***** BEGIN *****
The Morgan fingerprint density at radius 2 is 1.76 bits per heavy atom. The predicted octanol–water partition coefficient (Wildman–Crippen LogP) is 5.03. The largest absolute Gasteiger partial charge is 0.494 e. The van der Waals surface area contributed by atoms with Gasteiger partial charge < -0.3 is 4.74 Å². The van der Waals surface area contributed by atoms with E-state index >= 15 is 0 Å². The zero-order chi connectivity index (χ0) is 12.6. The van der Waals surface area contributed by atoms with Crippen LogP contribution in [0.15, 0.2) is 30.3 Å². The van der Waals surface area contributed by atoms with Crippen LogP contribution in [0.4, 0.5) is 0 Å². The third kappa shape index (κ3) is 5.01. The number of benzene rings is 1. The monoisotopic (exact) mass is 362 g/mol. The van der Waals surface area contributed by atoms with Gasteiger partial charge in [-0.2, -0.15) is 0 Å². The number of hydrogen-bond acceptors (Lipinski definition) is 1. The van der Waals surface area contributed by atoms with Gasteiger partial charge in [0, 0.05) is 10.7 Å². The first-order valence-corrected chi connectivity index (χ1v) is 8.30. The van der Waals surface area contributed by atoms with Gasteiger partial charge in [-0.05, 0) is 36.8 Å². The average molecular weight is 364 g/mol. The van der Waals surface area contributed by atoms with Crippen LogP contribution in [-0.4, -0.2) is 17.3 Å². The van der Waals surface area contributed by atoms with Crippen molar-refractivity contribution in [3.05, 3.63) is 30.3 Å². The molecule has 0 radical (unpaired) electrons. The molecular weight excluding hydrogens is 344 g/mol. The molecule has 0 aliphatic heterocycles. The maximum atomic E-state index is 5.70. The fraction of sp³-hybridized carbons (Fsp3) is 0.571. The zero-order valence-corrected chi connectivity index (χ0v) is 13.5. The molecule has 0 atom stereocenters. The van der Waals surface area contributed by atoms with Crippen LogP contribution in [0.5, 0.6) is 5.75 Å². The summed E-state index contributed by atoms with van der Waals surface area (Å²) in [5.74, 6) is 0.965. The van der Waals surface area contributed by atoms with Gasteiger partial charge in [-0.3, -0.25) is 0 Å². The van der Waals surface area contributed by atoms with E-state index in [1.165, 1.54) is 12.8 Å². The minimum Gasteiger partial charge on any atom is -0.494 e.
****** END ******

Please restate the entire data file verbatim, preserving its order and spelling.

The Morgan fingerprint density at radius 2 is 1.76 bits per heavy atom. The predicted octanol–water partition coefficient (Wildman–Crippen LogP) is 5.03. The largest absolute Gasteiger partial charge is 0.494 e. The van der Waals surface area contributed by atoms with Gasteiger partial charge < -0.3 is 4.74 Å². The van der Waals surface area contributed by atoms with E-state index >= 15 is 0 Å². The zero-order chi connectivity index (χ0) is 12.6. The van der Waals surface area contributed by atoms with Crippen LogP contribution in [0.15, 0.2) is 30.3 Å². The van der Waals surface area contributed by atoms with Crippen LogP contribution in [0.4, 0.5) is 0 Å². The third kappa shape index (κ3) is 5.01. The number of benzene rings is 1. The monoisotopic (exact) mass is 362 g/mol. The van der Waals surface area contributed by atoms with Gasteiger partial charge in [-0.2, -0.15) is 0 Å². The number of hydrogen-bond acceptors (Lipinski definition) is 1. The van der Waals surface area contributed by atoms with Gasteiger partial charge in [0, 0.05) is 10.7 Å². The first-order valence-corrected chi connectivity index (χ1v) is 8.30. The van der Waals surface area contributed by atoms with Gasteiger partial charge in [-0.05, 0) is 36.8 Å². The average molecular weight is 364 g/mol. The van der Waals surface area contributed by atoms with Crippen LogP contribution in [-0.4, -0.2) is 17.3 Å². The van der Waals surface area contributed by atoms with Crippen molar-refractivity contribution in [3.05, 3.63) is 30.3 Å². The molecule has 0 radical (unpaired) electrons. The molecular weight excluding hydrogens is 344 g/mol. The molecule has 0 aliphatic heterocycles. The maximum atomic E-state index is 5.70. The fraction of sp³-hybridized carbons (Fsp3) is 0.571. The zero-order valence-corrected chi connectivity index (χ0v) is 13.5. The molecule has 0 atom stereocenters. The van der Waals surface area contributed by atoms with Crippen LogP contribution in [0.5, 0.6) is 5.75 Å². The summed E-state index contributed by atoms with van der Waals surface area (Å²) in [5.74, 6) is 0.965. The van der Waals surface area contributed by atoms with Gasteiger partial charge in [-0.3, -0.25) is 0 Å². The van der Waals surface area contributed by atoms with E-state index in [1.165, 1.54) is 12.8 Å². The minimum Gasteiger partial charge on any atom is -0.494 e.